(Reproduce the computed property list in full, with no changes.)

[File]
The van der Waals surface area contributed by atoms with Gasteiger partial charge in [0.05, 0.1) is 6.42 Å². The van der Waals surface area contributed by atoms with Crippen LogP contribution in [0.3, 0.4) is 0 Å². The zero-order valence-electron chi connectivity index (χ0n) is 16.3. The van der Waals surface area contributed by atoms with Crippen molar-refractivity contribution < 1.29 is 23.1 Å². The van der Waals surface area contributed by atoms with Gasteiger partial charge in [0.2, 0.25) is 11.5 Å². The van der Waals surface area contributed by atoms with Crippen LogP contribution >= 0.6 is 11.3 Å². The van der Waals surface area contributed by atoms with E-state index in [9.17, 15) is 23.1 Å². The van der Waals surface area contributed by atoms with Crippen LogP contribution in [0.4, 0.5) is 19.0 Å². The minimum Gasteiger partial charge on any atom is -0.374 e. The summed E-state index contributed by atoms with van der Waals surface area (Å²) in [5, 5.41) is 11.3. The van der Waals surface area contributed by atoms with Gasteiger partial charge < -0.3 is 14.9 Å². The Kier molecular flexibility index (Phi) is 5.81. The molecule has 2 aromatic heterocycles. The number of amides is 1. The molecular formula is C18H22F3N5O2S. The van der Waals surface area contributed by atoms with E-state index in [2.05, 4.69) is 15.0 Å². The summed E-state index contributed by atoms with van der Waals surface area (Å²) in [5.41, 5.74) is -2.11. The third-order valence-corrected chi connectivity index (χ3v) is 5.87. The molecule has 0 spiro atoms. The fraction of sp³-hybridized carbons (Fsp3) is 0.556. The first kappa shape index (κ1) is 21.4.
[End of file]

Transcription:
The van der Waals surface area contributed by atoms with Gasteiger partial charge in [0.05, 0.1) is 6.42 Å². The van der Waals surface area contributed by atoms with Crippen LogP contribution in [0.3, 0.4) is 0 Å². The zero-order valence-electron chi connectivity index (χ0n) is 16.3. The van der Waals surface area contributed by atoms with Crippen molar-refractivity contribution < 1.29 is 23.1 Å². The van der Waals surface area contributed by atoms with Gasteiger partial charge in [0.2, 0.25) is 11.5 Å². The van der Waals surface area contributed by atoms with Crippen LogP contribution >= 0.6 is 11.3 Å². The van der Waals surface area contributed by atoms with E-state index in [9.17, 15) is 23.1 Å². The van der Waals surface area contributed by atoms with Crippen LogP contribution in [0.4, 0.5) is 19.0 Å². The minimum Gasteiger partial charge on any atom is -0.374 e. The summed E-state index contributed by atoms with van der Waals surface area (Å²) in [5, 5.41) is 11.3. The van der Waals surface area contributed by atoms with Gasteiger partial charge < -0.3 is 14.9 Å². The Kier molecular flexibility index (Phi) is 5.81. The molecule has 2 aromatic heterocycles. The number of amides is 1. The molecular formula is C18H22F3N5O2S. The van der Waals surface area contributed by atoms with E-state index in [2.05, 4.69) is 15.0 Å². The summed E-state index contributed by atoms with van der Waals surface area (Å²) in [5.41, 5.74) is -2.11. The third-order valence-corrected chi connectivity index (χ3v) is 5.87. The molecule has 0 spiro atoms. The fraction of sp³-hybridized carbons (Fsp3) is 0.556. The first kappa shape index (κ1) is 21.4.